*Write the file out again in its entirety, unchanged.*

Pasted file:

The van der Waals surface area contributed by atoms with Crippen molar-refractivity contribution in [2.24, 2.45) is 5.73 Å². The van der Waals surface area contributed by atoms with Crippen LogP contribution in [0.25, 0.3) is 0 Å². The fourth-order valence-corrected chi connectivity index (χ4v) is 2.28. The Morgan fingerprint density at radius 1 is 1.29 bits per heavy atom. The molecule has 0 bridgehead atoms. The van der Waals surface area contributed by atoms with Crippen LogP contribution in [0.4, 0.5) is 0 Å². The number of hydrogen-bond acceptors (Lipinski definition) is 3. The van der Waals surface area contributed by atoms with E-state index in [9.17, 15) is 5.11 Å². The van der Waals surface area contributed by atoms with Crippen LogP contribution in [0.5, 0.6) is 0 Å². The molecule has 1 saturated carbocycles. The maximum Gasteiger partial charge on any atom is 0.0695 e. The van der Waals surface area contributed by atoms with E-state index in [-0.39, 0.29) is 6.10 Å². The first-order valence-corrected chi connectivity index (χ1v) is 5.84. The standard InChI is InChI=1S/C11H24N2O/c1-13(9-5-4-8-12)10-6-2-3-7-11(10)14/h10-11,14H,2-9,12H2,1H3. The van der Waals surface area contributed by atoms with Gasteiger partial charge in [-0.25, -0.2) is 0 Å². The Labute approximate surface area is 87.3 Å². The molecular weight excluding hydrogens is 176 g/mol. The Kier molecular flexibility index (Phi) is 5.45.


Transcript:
The van der Waals surface area contributed by atoms with Crippen molar-refractivity contribution in [2.24, 2.45) is 5.73 Å². The van der Waals surface area contributed by atoms with Crippen LogP contribution in [0.25, 0.3) is 0 Å². The fourth-order valence-corrected chi connectivity index (χ4v) is 2.28. The Morgan fingerprint density at radius 1 is 1.29 bits per heavy atom. The molecule has 0 bridgehead atoms. The van der Waals surface area contributed by atoms with Crippen LogP contribution in [0.4, 0.5) is 0 Å². The number of hydrogen-bond acceptors (Lipinski definition) is 3. The van der Waals surface area contributed by atoms with E-state index in [9.17, 15) is 5.11 Å². The van der Waals surface area contributed by atoms with Crippen LogP contribution in [0.5, 0.6) is 0 Å². The molecule has 1 saturated carbocycles. The maximum Gasteiger partial charge on any atom is 0.0695 e. The van der Waals surface area contributed by atoms with E-state index in [-0.39, 0.29) is 6.10 Å². The first-order valence-corrected chi connectivity index (χ1v) is 5.84. The standard InChI is InChI=1S/C11H24N2O/c1-13(9-5-4-8-12)10-6-2-3-7-11(10)14/h10-11,14H,2-9,12H2,1H3. The van der Waals surface area contributed by atoms with Gasteiger partial charge in [-0.25, -0.2) is 0 Å². The Labute approximate surface area is 87.3 Å². The molecular weight excluding hydrogens is 176 g/mol. The Kier molecular flexibility index (Phi) is 5.45.